The Freelancers Show 087 - Kickstarter Campaigns with John Saddington

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John Saddington joins the Freelancers to talk about building a successful Kickstarter campaign.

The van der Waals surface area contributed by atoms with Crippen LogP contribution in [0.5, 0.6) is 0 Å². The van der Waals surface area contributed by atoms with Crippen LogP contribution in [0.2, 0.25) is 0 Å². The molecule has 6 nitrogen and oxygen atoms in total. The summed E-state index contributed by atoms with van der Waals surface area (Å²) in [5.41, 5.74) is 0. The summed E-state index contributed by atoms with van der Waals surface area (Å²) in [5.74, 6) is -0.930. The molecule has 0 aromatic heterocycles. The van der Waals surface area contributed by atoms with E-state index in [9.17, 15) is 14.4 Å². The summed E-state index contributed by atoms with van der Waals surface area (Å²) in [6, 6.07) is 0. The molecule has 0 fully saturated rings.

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REUVEN: Let’s hope my neighbor does not practice piano during this week’s show. [Hosting and bandwidth provided by the Blue Box Group. Check them out at bluebox.net.] [You're fantastic at coding, but do you have an action plan to take it to the next level? The upcoming book, Next Level Freelance, will help you optimize your freelance business for happiness. The book is packed with actionable steps to make more money, case studies, tips to find more clients, and exercises for you to establish your desired lifestyle. Extras include: 9 interviews with freelancers who make great money while enjoying great work-life balance, videos on strategies to find quality subcontractors, and videos on making more free time by outsourcing your daily tasks. Check it out today at nextlevelfreelance.com!] [This episode is sponsored by Planscope. Planscope is a project management and collaboration net built for freelancers in the way they work with clients. It makes it easy to price out new estimates and once you’re underway and help answer the question, these get done on time and under budget. I’ve been using Planscope to do my estimates and manage my projects and I really, really like it. It makes it really easy to keep things in order, and understand when things will get done. You can go check it out at Planscope.io.] CHUCK: Hey everybody and welcome to Episode 87 of The Freelancers’ Show! This week on our panel, we have Reuven Lerner. REUVEN: Hello there! CHUCK: Curtis McHale. CURTIS: Hello! CHUCK: We have a guest panelist, and that’s Mandy Moore. MANDY: Hello! CHUCK: I’m Charles Max Wood from DevChat.tv. We have a special guest, and that’s John Saddington. JOHN: Yes. CHUCK: John, since you haven’t been on the show before, do you want to introduce yourself real quick? JOHN: Yeah! My name is John, and I’m here in Atlanta, Georgia. I’ve been married for now 8 years, I have 2 beautiful daughters, and I am a fulltime entrepreneur having built my own companies for the last 6 years, have raised angel and venture capital. Prior to that, I worked in the enterprise; I was an executive at a Fortune 50 and then an engineer before that. I have two Master Degrees and an undergraduate degree from Georgia Tech. CHUCK: Oh wow! REUVEN: Wow! CHUCK: And then you also wrote a book about “Kickstarter”, is that right? JOHN: It’s an eBook. CHUCK: Does that not count? JOHN: Well, eBooks are so simple to build these days that I’m not it has the ‘ganache’ as it used to. But, it is an eBook, and it has sold very well. It has helped a lot of people with their kickstarter; it kind of crowdfunding success, so that’s been very satisfying for me personally. CHUCK: Very nice. How did you get started doing kickstarter things? JOHN: I can’t even remember the first kickstarter project that I backed, and I’m not even sure where I’ve heard about it. But some tap through the inter-website, I got a taste of it and I just became obsessed with it. I had backed over 200 projects for selling. I can’t even imagine how much money I’ve spent through it. But I had never considered doing my own project. So earlier this year, in March, I was literally saying, I’m on the couch with my wife after putting the kids down, and she said, “Hey, why don’t you further that project you’ve been working on for the last 6 months on the Kickstarter and just see what happens?” Being fairly pragmatic, I said, “Sure, why the hell not?” and I built 90% [of] the campaign that night. It took me about 4 hours, and I woke up 4 hours later – I went to sleep, went woke up 4 hours later, did these 6 videos that I thought was necessary, finished out the project profile, and launched it. Third days later, I had $56,500 and I had a definite timeline for delivering this project. CHUCK: Interesting. What was the project? JOHN: It’s an iOS application. I had concept at an [unclear] Instagram competitor late last year. I was disenfranchised from Facebook…or actually, I hate Facebook, and then I felt really lame about being on Instagram. So I’m very much like many other people here on this podcast, as developers, you can build your own thing. So I had concepted a way to create filtered photos and publish them directly to WordPress, to an iOS app, and I was going to provision it for myself (I wasn’t going to actually share it with anyone), and I built it nights and weekends as I was working on my other startup adventure. Six months later, starting September of 2012, and at March of 2013 is when my wife had suggested the Kickstarter thing, so it went from being a very private project to either a public one. CHUCK: I’ve been looking at the guidelines for Kickstarter, or at least I looked at them a while ago, and they kind of cautioned people against building projects that were a business or something like that. JOHN: Yeah, the Kickstarter Terms of Service have changed dramatically over the last couple of years and even more so in the last 12 months. Projects that would not have made it today were actually past-previous since. So if I had submitted kind of my concept and project today, I don’t believe I would have been accepted because now, they no longer accept social applications. So 6 months ago, they were fine with that, and then 6 before, they keep heading the more loose guideline. So they’ve really firmed it up and changed the guidelines overtime as the community has gotten bigger. I’m not sure what the Terms of Service are now, but they really love kind of the maker community. Physical products is really what they really like and Indiegogo, the other kind of major crowdfunding website will usually take anything, I believe; I think they have a much less stringent requirements. REUVEN: I’ve never participated in Kickstarter, although I’ve often seen pages on it; I have seen people say that they’re going to waste money on it. So for those of us who are sort of naïve about it or inexperienced about it, other than knowing that it’s a crowdfunding platform, can you explain what it is? And more importantly, I think, what the motivation is? Like why would you, as someone who’s going to make something want to get it funded through Kickstarter? And more importantly to me, why would I want to pay money to something that’s on Kickstarter? How is it different from buying a product from someone? JOHN: I think that’s a great general question; I think that’s a great kind of foundational question. Crowdfunding, in general, is a very new concept that very much in terms of technology is related. It’s this idea of people coming around a project and a person and supporting that project toward completion financially. In return, they typically get some sort of token, kind of a product or the actual product itself, and in a lot of ways, they just get good feelings. Now, why is this happening? Why do people give a rep about crowdfunding? I think it’s because in a lot of ways, we have (1) I believe, there’s an entrepreneur at all of us, and we just love watching people do the things that they’re passionate about. Not all of us get to do that; not all of us get to do that all the time. They’re pure and [unclear] in all of our lives where we have to kind of get things done. So it’s enjoyable to watch other people execute on their passions. Secondly, crowdfunding allows us to join them in that narrative, in that story. So it’s not so much as tossing money kind of into a black hole and hoping that it gets to the end result. You get to be a part of that story as a person and the creator of the entrepreneur, the inventor builds the application of the project in real-time, and there’s something very satisfying about that. As a result, at the end, you’d get something back, either the product itself or T-shirts or some tokens of gratitude or [unclear] represented; that can be a very satisfying thing. MANDY: Speaking of tokens and stuff, besides T-shirts, what other kinds of things do people typically offer as rewards or tokens of appreciation? JOHN: Oh geez! I have seen tons of stuff. I’ve got paraphernalia of every kind, from T-shirts to stickers to the actual products, to coffee mugs, the products might be actually signed, to a poster, to digital arts, I’ve gotten eBooks. I know that some people that loves larger projects will give you credit within like the production if it’s a video production or a movie. Or even maybe your ability to be a guest in the movie or like a stand-in. So the reward is expanding in the entire gamut of possibilities. I support a lot of video games so these video game projects, the ultimate result is me getting the actual product and perhaps a beta or alpha keys so I can test it early. Or, maybe you need digital good within the actual ecosystem that’s unavailable to typical consumers. Geez! The sky is the limit. For me, in particular, for my app, I give credit within the application itself or at least a link, eternal link within the application that say, “Hey, these are where the backers of a project to end.” I think that’s something very special to a lot of the backers to say, “Hey, I want a part of the story,” and no one else can claim that. MANDY: Very cool. CURTIS: With the stickers to giveaways, well, it could be precious to them because I have some, but I don’t’ actually remember, and I got 2 shirts as well. JOHN: I give away some shirts and some stickers and then I had some excess so I put those as an opportunity for other people who want a part of the kickstarter project originally to purchase those. Honestly, for me to make a little bit back in terms of the actual financial cost, being kind of a digital guy – and I imagine many of you guys are digital natives – we had no concept of physical products and shipping those and warehousing. I grossly underestimated the cost of shipping goods especially internationally. I lost in ton of money shipping overseas, and actually, that ate into my entire budget. It was really a sad kind of thing. It was a huge lesson learned for me, but I would never do that again. CHUCK: That’s one thing that I ran into. I did an Indiegogo campaign to try and raise money so that I could finish the website that I’ve been working on in my spare time, which is non-existent really, for my podcast and I offered stickers as a reward. It ate up at least half the money that I pulled in. JOHN: Oh, geez! CHUCK: Printing them and then shipping them out. JOHN: Yeah, the average shipping cost was like, international or overseas regardless of where it was international, was like $18. I had requested $13 to cover, kind of like $12 or $13 flat rate to cover anything international so out with the gate, I was losing money on every shipment. Those were like Taiwan, Hong Kong, and Australia, those were $35 to ship a T-shirt, and it’s just supposed to like – it was so painful going to the post office [chuckles]. But it is what it is. REUVEN: If you support a video game, how is it different from just buying it? JOHN: Well, again, you get to be a part of that story. There’s some options to get some of the paraphernalia and some of the tokens of appreciation that one would not be available to kind of a normal consumer like credits within the application of the game, collectible items, unique, maybe even digital goods within the ecosystem, like a special avatar if it was kind of a complex social game. Those things are, for a lot of people, are very interesting to get. Those are collector’s items. MANDY: How important is having the video on the Kickstarter campaign? JOHN: Man! Super important. In fact, this part of what I wrote in the eBook, I actually did kind of a test case of my own video usage. Kickstarter also suggests, “Hey, it’s like crazy 80% of those who do a video get funded as opposed to 20% who don’t.” But even kind of iterating on my video, I did 4 iterations of my video. The first one, I did like it’s 5 in the morning, it was terrible, but it got me out the gate, and I had like it’s [unclear] 15% completion rate which converted to something like 9% conversion rate on people funding the project. I quickly reduced it from a 5-minute video to 3 ½ and went from 18% kind of playthrough rate to a 15% conversion. And then I iterated again, and went down to like a minute, and then it went shots for like 35%. And then I did it again and I went to 50%. And the video has just gotten better and better, and the conversions got higher and higher. So even in my 30-day period iterating four times, I could very quickly see the results, which was really kind of cool. I talk about it now in the eBook. MANDY: What should be in the video? What kinds of things do you put in there to try and – is it like a sales pitch? JOHN: I think it depends. For a lot of people, it’s compelling narrative, a compelling story as to not just what the product is or the project is, but the why? I think that’s the most fascinating thing. That’s what certainly pulls me into the 200 or so projects that I’ve backed because I want to know why the heck should I care? And the product itself might not actually be something that I’m vastly interested in, but the story behind it is something that compels me to support it, and I can’t even tell you why. Maybe it’s an emotional reaction, but it’s a guy who works in 9-5 sales job but who’s always wanted to train dogs or something, and he has this crazy idea about the small application or a small product that will get him to do this life passion, which is training dogs. I feel so compelled to that person; I think that’s awesome. He has the guts and courage to go public with something so weird and so something out of my comfort zone and my world that I’m like, “Yeah! I’d totally support that. I love that you have the guts to do that, and I want to join you in the story to see that happen.” Another one that I’m really passionate right now is kind of the spiritual air to, geez, at a class of Nintendo game…I’m having a brain fart…Mega Man. The original producers and video game creators of the Mega Man series in Nintendo have come back after 18 years or 2 decades or whatever. They’re like, “Dude, we’re going to do this again, but we’re going to do it with modern technology,” and I’m like, “Hell yeah!” I love the Mega Man series and I want to be a part of that story, and they blew through their million-dollar campaign budget and went to 3 million or something, and now they’re building it in real-time and I get to be a part of that story, and man! That’s going to be awesome! MANDY: You said that Kickstarter mainly funds products. Now, is it possible for like – I have this vision as passion because I am the virtual assistant, I’m Chuck’s assistant, and I am constantly turning down work because other developers want to hire me to help them. So I am currently trying to turn myself into a business for developers so I can match assistance with developers because it’s kind of a niche that hasn’t really been tapped into yet, so I want to get my business going. Is that something that is possible with you with Kickstarter or not? JOHN: Kickstarter wants to have, generally speaking, a product or something that will eventually end in the hands of their supporters. Indiegogo, though, is much more flexible and they support things that are not so tangible. For example, a friend of mine who has a partner did an Indiegogo campaign to help support his wife’s business and they are raising support for a road tour where they would go around with this kind of beat up van which a lot of the funds are going to fix up the van, and they’re going toward the United States and come back and kind of share their vision for women and empowering young women. So that was more of a service if you will, and a business-oriented project which Indiegogo was really fine with launching. MANDY: Very cool. JOHN: Cool, yeah! Kickstarter is just – I think it’s changing people’s perception of entrepreneurship. I think it’s changing people’s perception of how to literally, not just figuratively, but literally kickstart their future. Now, there’s a crowdfunding meetup group here in Atlanta, and I know there’s a few other around the world. But here in Atlanta, [unclear] here in Atlanta who have their entire lives have changed. They created couple of husband-and-wife combo and just came over with their kind of a new – I don’t even think that it’s a very new concept – but a different way to do coffee. And they just launched this prototype coffee machine and they thought they’re going to raise $30,000 and they raised $2 million or something. Now, they both quit their jobs and now they’re doing their passion – their coffee rosters. Another 2 guys here in Atlanta create a zombie board game of all things. They were trying to raise $15,000; they ended up raising up $2 million. They went from, in 30 days, they went from ‘guys who had this crazy idea for a zombie board game’ to literally millionaires. That’s unbelievable. Even being a part of it so close as a supporter and as actual project owner, it still boggles my mind like that even can happen. And we were just kind of getting started on it. REUVEN: Are there any strings attached to the money? These guys who made the zombie board game and they were given $2 million, what if they decide, “If each of us, let’s say the two of us, we each get a million dollars, we pay up for our homes, go around the world, done!” JOHN: Yeah, there are definitely legals of collections. The site is held accountable or the project owners are held accountable. The users can actually litigate if the project is not delivered. It always happen a couple of times. In most cases, if the product isn’t delivered, a refund mechanism is appropriate and has been done many times over. With that being said, most projects actually deliver not on time…Or, there’s probably a better way to say that, most projects deliver late. Even in my case, I delivered a little bit late myself which was unfortunate because I became a statistic. But even then, it’s not so much about the delivery of the product necessarily. A lot of people support it because we helped the project get completed, or we love being a part of the story and seeing the creators pursue their passion. So I don’t mind getting my stuff late. In fact, there’s some projects that finished late last year that I still haven’t gotten. One was supposed to deliver for Christmas 2012 and I still haven’t got it, and we’re hoping for Christmas 2013. Who cares? I really don’t care. It’s going to be a cool game; when it comes out, we’d get it. But if it’s a year late like, “Oh, well,” I’m not going to sue them. MANDY: Are these funds taxable? How’s that work? JOHN: Actually, that’s a great question. I haven’t looked into it, and I’m certainly going to look into it in the next couple of months as a year for tax season. But, I think it can be verified as a donation. There is no strings attached in the Kickstarter organization. I think you can provide a taxable write off for your users, but not many project owners actually do that. Kickstarter takes a percentage about like a 2 point percentage of the fees plus whatever the Amazon fees are. So it ends up being 4%-5% of whatever the total is goes to the pockets of Kickstarter and Amazon. So out of $56,500, I came away with something like $51,000 or something. CHUCK: The thing that I’m really interested in with all of these, we’ve talked a lot about the mechanics, but I want to talk about how to make a winning campaign. You’ve talked about how people become part of the story, but how do you create that? How do you create a compelling story so that people get excited about putting money toward your campaign? JOHN: There are 2 things that I’ve seen worked very well. It’s combination of both luck and tactical execution. The first is, I think there is something very important about the story. The product can be something very compelling in its own right, but sometimes, the delivery is just as important, if not more important, than the actual product itself. You can think of many times where you may not necessarily remember who – you think of a significant event that you’ve had in the past – you may not remember who was there or what was actually said, but you remember how you feel. That’s very important. There’s something very powerful about the ‘emotive experience’. So I think, when people who are deeply passionate about whatever their project or their product is, that emotion is very compelling when it’s delivered synchly and very tactically well. Secondly, you need to be able to broadcast the crap out of it. A compelling story is only a compelling story and successfully compelling story when a lot of people hear it – a lot of people experience it. That’s the power of social media, I suppose. It’s when you can get on as many blogs and tweets and Facebook likes as you possibly can so that more people encounter your story and your projects as a natural consequence. And if they can make that emotive kind of emotional connection, then you may have a true backer. So I try to create that as best as I could and I’ve seen that pattern of success throughout many of the Kickstarter projects or something just so compelling, then I’m like, “Man, that’s awesome.” And then the actual product itself, sometimes a mediocre [chuckles] but it’s the emotional connection, and of course, like they said, distribution of your network in marketing. MANDY: I saw that, as far as timeline goes, that the shorter you have like the campaign runs, the more money you make as opposed to having it go over, say, 3-6 months. Why is that? JOHN: Statistics do show that the 30-day market is really pretty much the target to set. But psychologically – think of it in your context, in your own experience – when something kind of bleeds over beyond a month, there’s some kind of a mental fatigue, or there’s forgetfulness that begins to happen. There’s an effect of just not having at being top of mind or a sense of urgency, “Oh, 45 days or 60 days, sure I’ll get around to supporting that up; that’s 2 months of time.” But when you think about in the context of a month, 30 days like [sound] that goes really quickly. So feeling of naturally more compelled to support a project that has a deadline that they feel is close rather than something that they can put off on their calendar and then forget. And there’s probably much more true scientific research around that, but from the blogs and some of the collateral material that I’ve read, that makes entirely a lot of sense. MANDY: That makes sense. CHUCK: Uhm-hmm. JOHN: When I did 30 days, it worked. CHUCK: How many campaigns, how many Kickstarter campaigns have you actually run? JOHN: I have run one, and I’m not sure I will ever do it again [chuckles]. CHUCK: [Chuckles] JOHN: Actually, my wife has demanded that I never do it again, which is so funny because she’s the one who suggested that I do it in the first place. CHUCK: [Chuckles] JOHN: I rode a retrospective after the 30 days and I said, “It literally killed, almost, literally killed me,” and that is actually true. I averaged about 3 hours of sleep a night for those 30 days, I lost 10 pounds, I really disenfranchised my kids, and I was a deadbeat husband. That’s partly due to my behavioral dynamics on the way than I’m built; I obsess about things. So the moment I launched that campaign, that is the only thing that I found about for 30 days. And the nights that I did sleep were aided by sleep medication because all I want to just think was that the next donor, the next donor, and the next donor, the next marketing initial, the next campaign, what can I do to iterate on the video or the products or the marketing pages. What small app or website can I build to create a viral effect? Because I am a developer and I’m capable of doing these things, I’m the only guy who’s doing it. And because I’m the only guy doing it period, I have to see everything from financials that  marketing to a development, and I’m not a marketer so I had to quickly learn how to become a marketer. But here, what’s so funny is post Kickstarter. I learned that most of the successful campaigns have marketing managers, that most of these projects aren’t just that one guy in the basement in his underwear who has a dream and present it on Kickstarter. That is actually lesson to model now than before. These are strategic, tactical, like CL-16 marketing teams that just kick the crap out of these campaigns. And I wasn’t actually – I don’t generally an outlier out. I’m the guy that’s kind of do it myself, and I was like, “Holy shit!” like, “What was I thinking? I should have got a team!” and part of the campaign budget is allocated to pay the marketing team post the Kickstarter or event. Man! So I killed myself, and I will never do it again. It was really tough. REUVEN: I must say, everything you said in perspective, a much better perspective in greater depth. Because I had this image, again, not being experienced with Kickstarter but having heard about it, that I said, “Oh, okay. So what Chuck did was, he thought of something and he put up 4 videos, each one will be better than the previous one, and he did that for a month, and he ended up with 50 somewhat thousand dollars! That’s not bad.” But it sounds like you’re working really, really hard that month, and the other people who are doing campaigns are not only working hard, but they have people helping them work hard and advising them so they can be as successful as possible. JOHN: Oh, yeah, that is the reality – if there’s anything to take away from it, it’s not as easy as it looks and there is sacrifice. My family felt those 30 days without a father and husband, and my partners in my company felt like they had lost a significant part of their development staff, their product lead, and their visioncaster. I profusely apologized to everyone relationally in my network and said, “Man, I had no idea.” My wife gave me an incredible amount of grace and she loves me, and of course, we survived and we didn’t sign the divorce papers. But man, it was so stressful. Yeah, I will never do it again [laughs]. CURTIS: But you’d recommend to people have another business kind of – I guess you know what happened to 8 bit later – if there’s anything you think you could have done differently with the campaign to continue – 8 bit’s surviving for those who don’t know it did not. It did not survive long after the campaign; I have no idea if that was the issue. JOHN: Yeah, it goes into some kind of deep waters. CURTIS: What I only want to ask…just advice. JOHN: It wasn’t a direct impact for sure, but it did certainly send me personally in direction. I had no idea in 2013, I was going to be so involved in iOS application, and I end now. So some of the kind of global advice is that there is a cost; there’s a cost associated to any new venture, and it’s not just a willy-nilly, “Hey, I think we’re going to throw some of the kickstarters and see what happens.” It’s a, “I’m going to commit to this for 30 days,” or whatever of the campaign length and, “I want to do this as hard as I can.” And that makes sense because you’re not going throw away something on Kickstarter that isn’t something very near, dear to your heart. It’s going to be something you’re passionate about; something that you’re hoping that will literally change the trajectory and course of your life for a lot of these people. So you’re going to put everything that you have into it. I just didn’t think through that part. I didn’t think it was going to be that big of a deal especially because I’ve been developing it nights and the weekends, I was like, “Yeah, what the hell. We’re just throwing on and see what happens.” Man, like, “Oh, geez!” like I had no idea, and no one had written about it. I think that’s the one, the bigger thing. No one had said, “Hey, you’re going to commit relational suicide in the next 30 days if you do this by yourself and you’re not prepared.” Everyone had said, “Hey, look at what happened! I got funded in a day!” and everyone dreamed that that’s going to happen; those are the outliers. But it’s, “Oh, my god, we got $2 million for the first week, and then we just coasted for the next 3 weeks.” Those are all the scenarios you’d read and not the ones of, “Hey, that was a total suckfest.” CURTIS: You had a very different funding story because quite near the end, you had, I guess, a shocking withdrawal, or a withdrawal of one of your biggest backers, right? JOHN: Oh, yeah. The founder of WordPress, Matt Mullenweg, and I had a relationship. He was a partner of 8 bit; we’re the 5th partner to automatic so we have a very good relationship. He funded $10,000 within the first 32 hours, which was fantastic! It gave a huge bump to the campaign. To make a long story very short, within a few days of the campaign ending, he pulled this $10,000 pledge which was 20% of $50,000 in which was a very significant kit financially and emotionally. We were covered in the short, but that was very stressful. MANDY: How did you market your campaign? What kinds of things that you do to spread the word and get people to donate? JOHN: A number of tactical things. One, I created a systematic approach to marketing. Again, I’m not a marketer, I’ve never held a marketing job, I know enough to be dangerous, but I’m really just an engineer in a product. But I think it’s just the amount of personal notes, everything. I read an article where it said that the top 10 most successful kickstarter projects ever to be funded at the time when I launched mine, they averaged 1.78 updates a day, which is 2 updates a day. I was like, “Holy crap!” that’s 2 updates a day. So I made that the number 1 priority, then I’m going to update twice a day, as ridiculous as that sounds, I’m going to update twice a day. I’m also going to create a newsletter, and I’m going to create some strategic landing pages for systematic viral campaigns throughout the 4-week process. I’m going to take statistics on everything, from the quality of the videos to conversion metrics to landing page to likes in Twitter then tweets, and continue to attract those dealing. That’s part of the reason why I didn’t sleep at all on those days. I was so embedded with data, I’m going to then execute against those every night. I read some of that in the eBook, and I just execute against that plan. Every 4 hours, I would check, refresh, check, refresh. There are some available open source scripts which actually tabulates some of the data in real-time so you don’t actually have to do raw math, and you can just say, “Whoa, wow! That was really effective. I should double down the math,” and just kind of execute through the plan. I wished I had a team because that would have been really nice, but nope, it was just me. MANDY: When you say updating, do you mean updating on the Kickstarter campaign page twice a day? JOHN: Yes, the updates. So sending out messages through all the backers and then publicly. It feels ridiculous and you really is ridiculous, but that’s what I did. And I did exactly 1.78 updates, or something like that – 1.8 updates for 30 days. REUVEN: When you say updates, updates to what? Like to the campaign page, to a blog? JOHN: Yeah, for the Kickstarter – the Kickstarter has an internal messaging system and those are called ‘updates’ to backers, and then those are public view visible. So I did 2 a day, 3 some days, and then 1 on some days, and I averaged literally 1.8. MANDY: So your backers, when they give you the money, do they become like part of a group so they’ll get like email updates? JOHN: I think you should ask Curtis; he became a backer, and then he got spammed by me like 100 times for 30 days. CHUCK: [Laughs] JOHN: Yeah, he became part of a select group, the backer group, and then he could opt-in to continue to receive those updates or he could opt-out. CURTIS: Yeah, I just got emails and it was fine. I kind of expected that from a few kickstarter programs that I had been involved so I’m going to get a bunch of emails. JOHN: The thing is, you think there’s going to be update fatigue, and that actually is not the case. Again, the people commit their money to this or some are like emotionally tied-in. So if your updates are compelling and visceral and attractive and have some really meaty stuff, they enjoy that. That was kind of cool to see. I was very skeptical at first; I was like, “1.78 updates, who the heck is doing that?” But then I did it for myself and kind of responses (emails, tweets) every single time, and people just kind of get enough that they were onboard. MANDY: Exactly. REUVEN: My question with this is, during that month, you were creally not creating the thing that people had paid for you to do. So what were you updating them on, just the status of the campaign? JOHN: The status of the campaign, significant coverage that I was receiving, and bloggers fear. At some point I got on CBS Atlanta which was a CBS affiliate here, I got on Fox News in my first live broadcast which is kind of cool, they came to my office and did an interview there. I got an article on the next web, Forbes Magazine interviewed me, there’s just enough press cycle through. And then I was doing some light development; it was more of product scoping and stuff like that. And if I did have any bandwidth that was delaying some functional frameworks with the code, either wise, it was just, “Hey, this is the campaign, and that’s what we’re going to be talking about. Please tell it to all your friends.” Geez! I’m getting like flashbacks of those 30 days, and I’m like… CHUCK: [Laughs] JOHN: I’m getting dry mouth and getting nervous…[sighs]. REUVEN: [Chuckles] It sounds, to me, it’s always very self-referential. Like I’m paying money for you to do something and then I get updates on how many other people are paying money if you do that thing, and you’re updating and known that rather than doing the thing. But I guess it comes back to what you were saying that everyone wants to feel part of the story, it goes through parts. I guess the obstacles [unclear] I can think of is the public radio fund raisers when they say, “Oh, we’ve got more people coming in, and they’re calling from here, they’re calling from there, and they’re all [unclear],” and you feel like, “Wow!” and you sort of get swapped up by it. JOHN: Yeah! I love TBS and it’s kind of the Georgia affiliate here, we support them, and we just did – there’s kind of anniversary Les Miserables, and we supported that. And freaking 12 weeks later, we finally get the Blu-Ray. So there’s definitely a delay delivery. It’s not after 30 days and the product is on your doorstep. For most projects, that’s the way it is. The time delay between the campaign ending and then the product delivery, sometimes it’s years. The Mega Man, the spirit of success for the Mega Man, that’s like slide up for 2015 or something. Hopefully, I’m alive to download and install it. It’s going to be awesome. I shared that, and I tried to give a realistic depiction of Kickstarter. It was very stressful, but man, it has been very, very cool because I sold my last company as part of that, I am raising venture capital now to continue the development, I already have some financial investors for it, and I’ve got a clear road map. If you would ask me literally 6 months ago if this is what I was going to do, I would have say, “Are you out of your effing mind?” I’m fully embedded in what I’m doing, I have a very good company, it’s walking to our 4th year as a company, we have 4 partners, 7 employees, we’re growing, this is a growing year for us, like, “Are you nuts?” like, “No, I’m not going to do an iOS application,” and now here I am, I exited that company, sold the company to one of the largest and a WordPress-center companies in the world, and have very clear vision about our future. So, it’s exciting! It’s like, it was Kickstarter – Kickstarter did that. So despite all the stress and despite ‘killing myself’, it was very satisfying, and I survived, and very thankful for it. MANDY: What advice would you give to somebody? You said that you didn’t feel that you prepared very well to launch, what advice would you give to those that you wish you would have known? JOHN: The number one piece of advice is get help; get help for the administrative tasks – updating, collecting the data to provide models of execution, and get the right emotional support around you. My wife had no idea what she asked me to do. That was her fault, and my fault for not preparing, I guess. So it’s kind of collectively in the mix. But, also preparing my partners; my partners in the company, “Hey, I’m committed to doing kickstarter. I just want you to know, I’m going to be off the radar for a little bit,” for them and then for us to figure out how we work the business when the founding partner of the company is going to go AWOL for a little bit. So it’s strategically aligning the relationships around these so that you don’t feel so alone. It can be a very lonely process if you do it by yourself. With friends, I think, it could be a much more pleasant and enjoyable experience. CHUCK: Very nice. Alright, I think we’re at the end of our time, so I’m going to start winding things down. JOHN: Well, thanks for letting me share my story. I hope that your listeners can learn something from it. CHUCK: If people want to ask you questions or get your book about Kickstarter, where do people go to do that? JOHN: I can provide a link to it. I’ll be willing to give a couple copies away to your readers and listeners if you like. We could do something fun like that, so you just let me know. CHUCK: Yeah, that’d be great! Why don’t we have them comment on the show notes, the entry in the show notes, and I don’t know, the first 3 or 5 people that comment? JOHN: Yeah! CHUCK: So you have one that look? JOHN: Sounds perfect. Or, let’s challenge them with, “Hey, pitch us your idea,” and I’ll choose the best 3, or the coolest, wildest 3. CHUCK: Oh, there we go. So if you’ve got some idea that you might want to put on Kickstarter, then tell us your story. JOHN: Now, that sounds awesome. I love it! CHUCK: Alright! Well, let’s go ahead and do the picks then. Reuven, do you want to start this off with picks? REUVEN: Sure! I recently saw that one of my favorite authors, Tom Standage, has come out with a new book. I haven’t had a chance to read it yet, it’s called Writing on the Wall and he calls it the ‘First 2000 Years of Social Media’. I’m not going to mention his books specifically as a pick yet, but some of you might have heard one of his first books, or maybe his first book, which is a fantastic, fantastic book called “The Victorian Internet”. It’s all about telegraph operators, and how basically back in the mid-1800s, the people who ran telegraphs did virtually everything we can think of today on the web and on the internet, and just a cool fun, fun book. Tom Standage, just I said, is one of my favorite authors so you should totally go look at his website. I’ll also leave a link to that as well. He also is an editor of the Economist, and he does a weekly podcast called Babbage about science and technology, which is great and fun. And just a last fun pick for today, I saw a blog post, I don’t remember even exactly where I saw it, that the latest revision of Unicode has come out, and it seems grasping its straws here, trying to find characters that are not yet been included. One of the characters that now you can type as an official Unicode character as of 7.0 is the ‘middle finger’. That is to say giving the middle finger as I want. CURTIS: [Laughs] REUVEN: [Laughs] CURTIS: Awesome. REUVEN: I haven’t yet seen the keyboard that supports that without Ctrl meta Alt whatever. But I’m sure the next version of Emacs will include it. In any event, I thought that was fun to look at as well. Those are my picks for this week. CHUCK: Yeah, we were giving my dad a bad time on Sunday about – he has lost 3 toes; he’s diabetic and that something that can happen – so we were giving him a bad time about the number “digits” he had because…anyway, part of the conversation – REUVEN: [Coughs] Oh, god! [Chuckles] CHUCK: So the joke was, I leaned over to him afterward and I said, “You should have said, ‘Well, I still have this one’ and then show them a middle finger.” REUVEN: [Laughs] Oh, God! [Laughs] CHUCK: That’s what made me think, “Okay, random thoughts from Chuck’s brain…” Curtis, what are your picks [chuckles]? REUVEN: [Laughs] CURTIS: [Chuckles] I’m going to pick “Grunt” and “Grunt Watch”. Grunt is a JavaScript task writer and it say just automatically those stuff for you. In a project, that compile your To-Do items and your project or your compiler, last are SaaS files, and then Grunt Watch actually does the watch. So anytime you update your files, it will actually run all the tasks that you tell it to. It is awesome and saved me a bunch of time lately. CHUCK: Alright! We also did an episode on JavaScript Jabber on Grunt, so I’ll put a link to that in there as well. Mandy, what are your picks? MANDY: I’ve got 3. Eric work in my [unclear] I bought this book, it’s called “Start Your Own Business: The Only Start-Up Book You’ll Ever Need”. It’s really good! I’m enjoying it. It’s kind of helping me get all my ducks in a row and figure out what I need to do and the steps I need to take, and so forth. The second pick I have is “Fiverr.com”. I got a really cool logo in about 3 days from somebody that did a really good job. I had a few edits that I asked for to make, I didn’t like the text that he used the first time so he was like, “No problem, we changed the text,” so I was like, “Oh, I love it.” But the S was kind of weird, out of place so I asked him to remove it. He made a couple of edits for me and it came out great for $5. And then the third one I have is – I am not a video gamer; my fiancé all the time is asking me to get into it, but I really have no interest. But there is this game, “The Walking Dead” for my iPhone, and I’ve got into playing this and I bought all 5 episodes and the special bonus episode. The graphics are amazing, and I already played it all weekend, and I love it. So if you’re a fan of the show or the comic books, you should definitely check out the game because it’s worth it. It’s super fun! It’s like a chooser and adventure kind of thing, so it’s neat. CHUCK: Awesome. Last night, my wife and I went and saw Ender’s Game. Now, as far as it goes, it was about as good as I expected it to be, which means that it doesn’t even compare with the book. So if you’re going to go see it, read the book first, and then go see it. But it was pretty good. So I’m going to pick the “Ender’s Game Movie” and the “Ender’s Game Book”. The last time I read it, I actually listened to it on Audible, and that was actually a really nice way to pass the time driving through Wyoming because all you see is hills and stuff and then the next town is 2 hours away. Anyway, those are my picks. John, what are your picks? JOHN: Actually, I have a very simple one. I still love to check in on my WordPress community, and I really love Bootstrap. So a new framework called “Peadig”, P-E-A-D-I-G .com, combines WordPress and Bootstrap through a framework. It looks to be very impressive, so that’s kind of my single pick of this podcast. CHUCK: Alright! Well, we’ll go ahead and wrap up the show. Thanks for coming, John. JOHN: Hey, thank you so much for letting me be part! CHUCK: That was really, really terrific discussion, and I hope it helps people get an idea of what they should and shouldn’t be doing with Kickstarter or Indiegogo or whatever they decide to do. JOHN: Yeah! I hope many of the listeners pursue their passion. I think that’s what I’m in love with. I love seeing other people pursue their passions. Is there anything more exciting than that? So if Kickstarter is going to be a part of that process, awesome! If not, go do it anyway. Go do something. REUVEN: [Laughs] CHUCK: Awesome! JOHN: Thanks guys! CHUCK: Yeah, thank you! We’ll wrap up the show. We’ll catch you all next week!